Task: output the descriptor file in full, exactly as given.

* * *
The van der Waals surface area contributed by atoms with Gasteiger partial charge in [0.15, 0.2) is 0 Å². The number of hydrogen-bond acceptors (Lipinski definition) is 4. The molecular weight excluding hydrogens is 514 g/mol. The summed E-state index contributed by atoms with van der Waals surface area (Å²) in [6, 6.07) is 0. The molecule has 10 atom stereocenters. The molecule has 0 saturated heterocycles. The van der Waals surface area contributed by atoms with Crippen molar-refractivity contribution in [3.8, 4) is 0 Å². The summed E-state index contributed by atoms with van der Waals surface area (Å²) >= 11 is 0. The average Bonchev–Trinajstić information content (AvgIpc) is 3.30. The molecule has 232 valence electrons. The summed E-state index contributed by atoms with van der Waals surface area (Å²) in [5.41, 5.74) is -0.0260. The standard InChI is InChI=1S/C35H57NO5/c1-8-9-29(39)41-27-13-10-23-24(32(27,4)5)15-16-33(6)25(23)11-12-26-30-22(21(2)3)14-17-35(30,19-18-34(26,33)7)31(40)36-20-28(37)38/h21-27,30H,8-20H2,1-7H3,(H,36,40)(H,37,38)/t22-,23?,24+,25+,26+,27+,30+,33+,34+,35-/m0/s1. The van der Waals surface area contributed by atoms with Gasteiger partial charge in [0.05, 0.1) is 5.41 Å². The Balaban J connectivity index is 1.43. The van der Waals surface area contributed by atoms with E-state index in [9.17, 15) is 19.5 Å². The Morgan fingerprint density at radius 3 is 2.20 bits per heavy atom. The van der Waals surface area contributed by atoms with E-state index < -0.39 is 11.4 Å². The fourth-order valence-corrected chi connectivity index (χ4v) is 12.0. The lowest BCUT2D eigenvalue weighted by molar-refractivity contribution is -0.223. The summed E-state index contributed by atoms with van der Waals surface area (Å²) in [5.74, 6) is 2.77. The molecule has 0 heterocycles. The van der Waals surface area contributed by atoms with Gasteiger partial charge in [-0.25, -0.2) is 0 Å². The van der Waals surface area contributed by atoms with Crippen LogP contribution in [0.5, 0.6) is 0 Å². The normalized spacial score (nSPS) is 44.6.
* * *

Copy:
The van der Waals surface area contributed by atoms with Gasteiger partial charge in [0.15, 0.2) is 0 Å². The number of hydrogen-bond acceptors (Lipinski definition) is 4. The molecular weight excluding hydrogens is 514 g/mol. The summed E-state index contributed by atoms with van der Waals surface area (Å²) in [6, 6.07) is 0. The molecule has 10 atom stereocenters. The molecule has 0 saturated heterocycles. The van der Waals surface area contributed by atoms with Crippen molar-refractivity contribution in [3.8, 4) is 0 Å². The summed E-state index contributed by atoms with van der Waals surface area (Å²) >= 11 is 0. The average Bonchev–Trinajstić information content (AvgIpc) is 3.30. The molecule has 232 valence electrons. The summed E-state index contributed by atoms with van der Waals surface area (Å²) in [5.41, 5.74) is -0.0260. The standard InChI is InChI=1S/C35H57NO5/c1-8-9-29(39)41-27-13-10-23-24(32(27,4)5)15-16-33(6)25(23)11-12-26-30-22(21(2)3)14-17-35(30,19-18-34(26,33)7)31(40)36-20-28(37)38/h21-27,30H,8-20H2,1-7H3,(H,36,40)(H,37,38)/t22-,23?,24+,25+,26+,27+,30+,33+,34+,35-/m0/s1. The van der Waals surface area contributed by atoms with Gasteiger partial charge in [0.05, 0.1) is 5.41 Å². The Balaban J connectivity index is 1.43. The van der Waals surface area contributed by atoms with E-state index in [9.17, 15) is 19.5 Å². The Morgan fingerprint density at radius 3 is 2.20 bits per heavy atom. The van der Waals surface area contributed by atoms with E-state index < -0.39 is 11.4 Å². The fourth-order valence-corrected chi connectivity index (χ4v) is 12.0. The lowest BCUT2D eigenvalue weighted by molar-refractivity contribution is -0.223. The summed E-state index contributed by atoms with van der Waals surface area (Å²) in [5.74, 6) is 2.77. The molecule has 0 heterocycles. The van der Waals surface area contributed by atoms with Gasteiger partial charge in [-0.25, -0.2) is 0 Å². The van der Waals surface area contributed by atoms with Crippen LogP contribution in [0.5, 0.6) is 0 Å². The normalized spacial score (nSPS) is 44.6.